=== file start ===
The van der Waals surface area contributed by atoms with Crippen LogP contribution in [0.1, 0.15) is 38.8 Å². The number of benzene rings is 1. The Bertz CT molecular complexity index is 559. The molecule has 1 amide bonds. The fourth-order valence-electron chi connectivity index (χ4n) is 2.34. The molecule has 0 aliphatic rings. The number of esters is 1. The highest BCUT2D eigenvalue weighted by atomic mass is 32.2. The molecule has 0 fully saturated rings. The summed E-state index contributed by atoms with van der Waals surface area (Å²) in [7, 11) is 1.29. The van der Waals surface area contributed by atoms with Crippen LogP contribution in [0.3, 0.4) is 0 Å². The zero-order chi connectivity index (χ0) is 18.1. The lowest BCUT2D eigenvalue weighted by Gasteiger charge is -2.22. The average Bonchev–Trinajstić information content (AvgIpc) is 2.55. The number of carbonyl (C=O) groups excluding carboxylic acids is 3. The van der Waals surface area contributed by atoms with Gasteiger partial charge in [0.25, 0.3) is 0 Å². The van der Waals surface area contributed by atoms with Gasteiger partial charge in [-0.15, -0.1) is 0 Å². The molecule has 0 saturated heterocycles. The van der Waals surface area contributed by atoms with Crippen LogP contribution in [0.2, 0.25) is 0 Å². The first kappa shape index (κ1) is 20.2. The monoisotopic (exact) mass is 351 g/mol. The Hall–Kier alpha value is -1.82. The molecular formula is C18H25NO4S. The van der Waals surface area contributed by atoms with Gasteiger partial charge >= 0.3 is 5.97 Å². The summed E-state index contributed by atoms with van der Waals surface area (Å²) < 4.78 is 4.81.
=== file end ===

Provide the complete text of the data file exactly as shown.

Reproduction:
The van der Waals surface area contributed by atoms with Crippen LogP contribution in [0.1, 0.15) is 38.8 Å². The number of benzene rings is 1. The Bertz CT molecular complexity index is 559. The molecule has 1 amide bonds. The fourth-order valence-electron chi connectivity index (χ4n) is 2.34. The molecule has 0 aliphatic rings. The number of esters is 1. The highest BCUT2D eigenvalue weighted by atomic mass is 32.2. The molecule has 0 fully saturated rings. The summed E-state index contributed by atoms with van der Waals surface area (Å²) in [7, 11) is 1.29. The van der Waals surface area contributed by atoms with Crippen LogP contribution in [0.3, 0.4) is 0 Å². The zero-order chi connectivity index (χ0) is 18.1. The lowest BCUT2D eigenvalue weighted by Gasteiger charge is -2.22. The average Bonchev–Trinajstić information content (AvgIpc) is 2.55. The number of carbonyl (C=O) groups excluding carboxylic acids is 3. The van der Waals surface area contributed by atoms with Gasteiger partial charge in [0.25, 0.3) is 0 Å². The van der Waals surface area contributed by atoms with Gasteiger partial charge in [-0.15, -0.1) is 0 Å². The molecule has 0 saturated heterocycles. The van der Waals surface area contributed by atoms with Crippen LogP contribution in [0.2, 0.25) is 0 Å². The first kappa shape index (κ1) is 20.2. The monoisotopic (exact) mass is 351 g/mol. The Hall–Kier alpha value is -1.82. The molecular formula is C18H25NO4S. The van der Waals surface area contributed by atoms with Gasteiger partial charge >= 0.3 is 5.97 Å². The summed E-state index contributed by atoms with van der Waals surface area (Å²) < 4.78 is 4.81.